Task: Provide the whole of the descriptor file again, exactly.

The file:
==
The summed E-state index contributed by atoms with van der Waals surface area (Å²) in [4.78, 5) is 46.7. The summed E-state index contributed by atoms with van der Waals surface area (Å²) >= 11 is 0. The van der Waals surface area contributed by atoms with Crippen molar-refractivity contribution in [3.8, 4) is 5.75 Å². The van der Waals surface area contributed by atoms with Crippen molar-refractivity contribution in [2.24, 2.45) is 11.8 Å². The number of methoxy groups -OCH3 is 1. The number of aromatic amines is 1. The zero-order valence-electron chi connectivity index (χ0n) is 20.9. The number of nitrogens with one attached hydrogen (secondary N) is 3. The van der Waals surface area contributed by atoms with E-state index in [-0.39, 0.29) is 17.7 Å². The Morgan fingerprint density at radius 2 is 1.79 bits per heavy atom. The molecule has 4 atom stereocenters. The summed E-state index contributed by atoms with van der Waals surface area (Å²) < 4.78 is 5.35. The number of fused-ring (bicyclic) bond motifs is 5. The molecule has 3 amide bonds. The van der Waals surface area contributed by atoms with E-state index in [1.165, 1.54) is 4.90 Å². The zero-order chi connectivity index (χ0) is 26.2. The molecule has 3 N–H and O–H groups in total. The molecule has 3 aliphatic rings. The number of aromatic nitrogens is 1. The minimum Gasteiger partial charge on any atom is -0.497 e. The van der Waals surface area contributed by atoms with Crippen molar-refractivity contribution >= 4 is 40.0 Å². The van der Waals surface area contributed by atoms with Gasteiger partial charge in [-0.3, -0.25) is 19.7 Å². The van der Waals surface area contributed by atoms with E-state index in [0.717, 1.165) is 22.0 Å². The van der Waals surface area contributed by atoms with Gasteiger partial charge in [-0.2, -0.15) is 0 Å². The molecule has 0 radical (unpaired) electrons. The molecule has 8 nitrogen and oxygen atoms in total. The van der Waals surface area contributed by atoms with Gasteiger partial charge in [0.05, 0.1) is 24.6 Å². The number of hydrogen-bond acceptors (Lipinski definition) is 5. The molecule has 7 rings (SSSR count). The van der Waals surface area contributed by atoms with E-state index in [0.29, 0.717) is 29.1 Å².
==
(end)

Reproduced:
The summed E-state index contributed by atoms with van der Waals surface area (Å²) in [4.78, 5) is 46.7. The summed E-state index contributed by atoms with van der Waals surface area (Å²) >= 11 is 0. The van der Waals surface area contributed by atoms with Crippen molar-refractivity contribution in [3.8, 4) is 5.75 Å². The van der Waals surface area contributed by atoms with Crippen molar-refractivity contribution in [2.24, 2.45) is 11.8 Å². The number of methoxy groups -OCH3 is 1. The number of aromatic amines is 1. The zero-order valence-electron chi connectivity index (χ0n) is 20.9. The number of nitrogens with one attached hydrogen (secondary N) is 3. The van der Waals surface area contributed by atoms with E-state index in [-0.39, 0.29) is 17.7 Å². The Morgan fingerprint density at radius 2 is 1.79 bits per heavy atom. The molecule has 4 atom stereocenters. The summed E-state index contributed by atoms with van der Waals surface area (Å²) < 4.78 is 5.35. The number of fused-ring (bicyclic) bond motifs is 5. The molecule has 3 amide bonds. The van der Waals surface area contributed by atoms with E-state index in [1.165, 1.54) is 4.90 Å². The zero-order chi connectivity index (χ0) is 26.2. The molecule has 3 N–H and O–H groups in total. The molecule has 3 aliphatic rings. The number of aromatic nitrogens is 1. The minimum Gasteiger partial charge on any atom is -0.497 e. The van der Waals surface area contributed by atoms with Crippen molar-refractivity contribution >= 4 is 40.0 Å². The van der Waals surface area contributed by atoms with Gasteiger partial charge in [-0.3, -0.25) is 19.7 Å². The van der Waals surface area contributed by atoms with E-state index in [0.717, 1.165) is 22.0 Å². The van der Waals surface area contributed by atoms with Gasteiger partial charge in [-0.2, -0.15) is 0 Å². The molecule has 0 radical (unpaired) electrons. The molecule has 8 nitrogen and oxygen atoms in total. The van der Waals surface area contributed by atoms with Gasteiger partial charge in [0.05, 0.1) is 24.6 Å². The number of hydrogen-bond acceptors (Lipinski definition) is 5. The molecule has 7 rings (SSSR count). The van der Waals surface area contributed by atoms with E-state index in [0.29, 0.717) is 29.1 Å².